víkingar ‘vikings’: See also st. 3/6 and Note, and st. 10/6. (a) Since the predicate of víkingar is vǫrðu þar díki ‘defended the ditch there’, the word appears to denote the inhabitants or defenders of London, the Englar ‘English’ of l. 2. This is consonant with the tendency in Víkv for the first helmingr to refer to Óláfr’s attack and the second to describe the defence (sts 2, 5, 7, 9, 10), and with the clear antithesis between sótti ‘attacked’ (l. 3) and vǫrðu ‘defended’ (l. 5). (b) On the other hand it is possible, with Hellberg (1980, 37), to understand víkingar to mean Scandinavians of some sort and to assume that the whole helmingr gives further information about Óláfr’s army, defending themselves in Southwark. For Scandinavian troops in London constructing earthworks in this era see Anon Liðs 7/4 and Note; cf. also Hkr (ÍF 27, 15).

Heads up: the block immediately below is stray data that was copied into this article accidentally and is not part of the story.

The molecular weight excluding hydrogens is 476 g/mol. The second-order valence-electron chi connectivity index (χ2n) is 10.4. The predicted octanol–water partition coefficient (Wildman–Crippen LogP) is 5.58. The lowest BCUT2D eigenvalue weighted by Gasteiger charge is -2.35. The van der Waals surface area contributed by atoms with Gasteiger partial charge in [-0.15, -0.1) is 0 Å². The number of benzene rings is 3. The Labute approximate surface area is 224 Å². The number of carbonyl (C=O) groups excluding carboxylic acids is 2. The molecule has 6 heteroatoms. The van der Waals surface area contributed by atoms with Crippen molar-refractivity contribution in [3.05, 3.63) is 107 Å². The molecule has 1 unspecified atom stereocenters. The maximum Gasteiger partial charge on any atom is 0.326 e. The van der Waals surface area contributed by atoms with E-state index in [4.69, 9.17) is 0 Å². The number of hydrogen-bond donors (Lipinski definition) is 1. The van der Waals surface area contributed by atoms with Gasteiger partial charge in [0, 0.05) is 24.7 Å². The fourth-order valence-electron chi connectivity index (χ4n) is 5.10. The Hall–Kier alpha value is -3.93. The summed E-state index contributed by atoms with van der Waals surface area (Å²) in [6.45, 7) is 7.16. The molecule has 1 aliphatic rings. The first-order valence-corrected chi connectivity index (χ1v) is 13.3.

- ÍF 26-8 = Heimskringla. Ed. Bjarni Aðalbjarnarson. 1941-51.
- Hellberg, Staffan. 1980. ‘Vikingatidens víkingar’. ANF 95, 25-88.
- Internal references
- Kari Ellen Gade 2009, ‘Heimskringla (Hkr)’ in Kari Ellen Gade (ed.), Poetry from the Kings’ Sagas 2: From c. 1035 to c. 1300. Skaldic Poetry of the Scandinavian Middle Ages 2. Turnhout: Brepols [check printed volume for citation].
- Russell Poole (ed.) 2012, ‘Anonymous Poems, Liðsmannaflokkr 7’ in Diana Whaley (ed.), Poetry from the Kings’ Sagas 1: From Mythical Times to c. 1035. Skaldic Poetry of the Scandinavian Middle Ages 1. Turnhout: Brepols, p. 1024.
- Judith Jesch 2012, ‘(Introduction to) Sigvatr Þórðarson, Víkingarvísur’ in Diana Whaley (ed.), Poetry from the Kings’ Sagas 1: From Mythical Times to c. 1035. Skaldic Poetry of the Scandinavian Middle Ages 1. Turnhout: Brepols, p. 532.